What I’d like to see, then, are the lessons of the KEY2 applied to the Priv, for a thoroughly modern BlackBerry. Metal, not plastic, for the chassis. The clever physical keyboard that doubles as a fingerprint sensor and as a trackpad. Battery life measured in days, not hours, and a focus on Getting Things Done with shortcut keys and practical apps.
I don’t mind a more humble processor, if it’s done in the name of extending usable battery life. The KEY2’s dual rear camera array can stay, too, though I think TCL could do with getting some fresh blood in to rework its image processing algorithms: low light performance in particular is pretty woeful on the new BlackBerry, though even well lit shots can show an off-putting amount of grain.
All that, though, combined with a full-sized screen that reflects the reality of today’s mobile web and app environment. I don’t believe physical keyboard fans should be left without an option, but I also don’t believe they should be left behind when it comes to experiencing the same rich software environment that mainstream phones offer. I can’t, honestly, say that the KEY2 achieves on that front.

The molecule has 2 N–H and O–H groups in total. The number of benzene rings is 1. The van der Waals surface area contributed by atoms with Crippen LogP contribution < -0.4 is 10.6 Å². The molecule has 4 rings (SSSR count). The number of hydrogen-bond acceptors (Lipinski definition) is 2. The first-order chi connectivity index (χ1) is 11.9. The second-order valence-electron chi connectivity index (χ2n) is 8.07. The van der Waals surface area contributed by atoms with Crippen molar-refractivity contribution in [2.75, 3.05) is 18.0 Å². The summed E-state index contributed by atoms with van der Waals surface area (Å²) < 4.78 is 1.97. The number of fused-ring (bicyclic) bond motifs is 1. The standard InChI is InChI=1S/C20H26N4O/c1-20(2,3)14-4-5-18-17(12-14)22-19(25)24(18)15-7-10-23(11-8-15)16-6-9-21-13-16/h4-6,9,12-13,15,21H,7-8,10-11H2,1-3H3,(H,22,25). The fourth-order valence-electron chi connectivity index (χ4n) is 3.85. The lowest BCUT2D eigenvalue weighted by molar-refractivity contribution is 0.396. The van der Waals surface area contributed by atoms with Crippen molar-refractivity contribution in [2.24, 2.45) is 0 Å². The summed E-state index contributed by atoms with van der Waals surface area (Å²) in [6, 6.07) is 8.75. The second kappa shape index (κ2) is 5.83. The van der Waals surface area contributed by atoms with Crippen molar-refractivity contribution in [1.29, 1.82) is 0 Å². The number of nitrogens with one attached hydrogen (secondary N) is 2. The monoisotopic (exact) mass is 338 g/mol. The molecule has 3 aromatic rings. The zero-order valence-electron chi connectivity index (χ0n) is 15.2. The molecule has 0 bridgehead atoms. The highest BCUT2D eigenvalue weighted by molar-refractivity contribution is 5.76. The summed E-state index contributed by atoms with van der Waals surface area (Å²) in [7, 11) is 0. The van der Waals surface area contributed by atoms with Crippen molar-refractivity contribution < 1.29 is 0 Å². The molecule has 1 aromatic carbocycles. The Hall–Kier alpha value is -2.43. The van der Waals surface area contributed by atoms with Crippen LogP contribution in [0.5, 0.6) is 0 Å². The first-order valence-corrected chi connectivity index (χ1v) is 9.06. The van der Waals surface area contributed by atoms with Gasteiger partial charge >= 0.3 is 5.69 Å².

It’s not a small challenge for TCL, I realize. The KEY2 has already crept up the pricing scale compared to its predecessor: whereas $550 would’ve got you a KEYone at its launch last year, you’re looking at $650 for an unlocked KEY2 when it begins shipping around the end of the month. Anything that adds physical complexity, like a slider mechanism, comes with the risk that it’ll compound that escalating bill of materials and make for a more expensive phone.
If the company is serious about bringing the BlackBerry – kicking and screaming – into the modern era, however, it needs to do it properly. That means, if you’re committed yourself to a physical keyboard, then choosing the form-factor which delivers that in the most flexible, practical way.
I don’t know if TCL sees things the same way I do, of course. However, if it does, we may not even have to wait until 2019 in order to find out. Back at the top of the year, we were promised not one but two new BlackBerry handsets in 2018. Here’s hoping that the second time is the charm.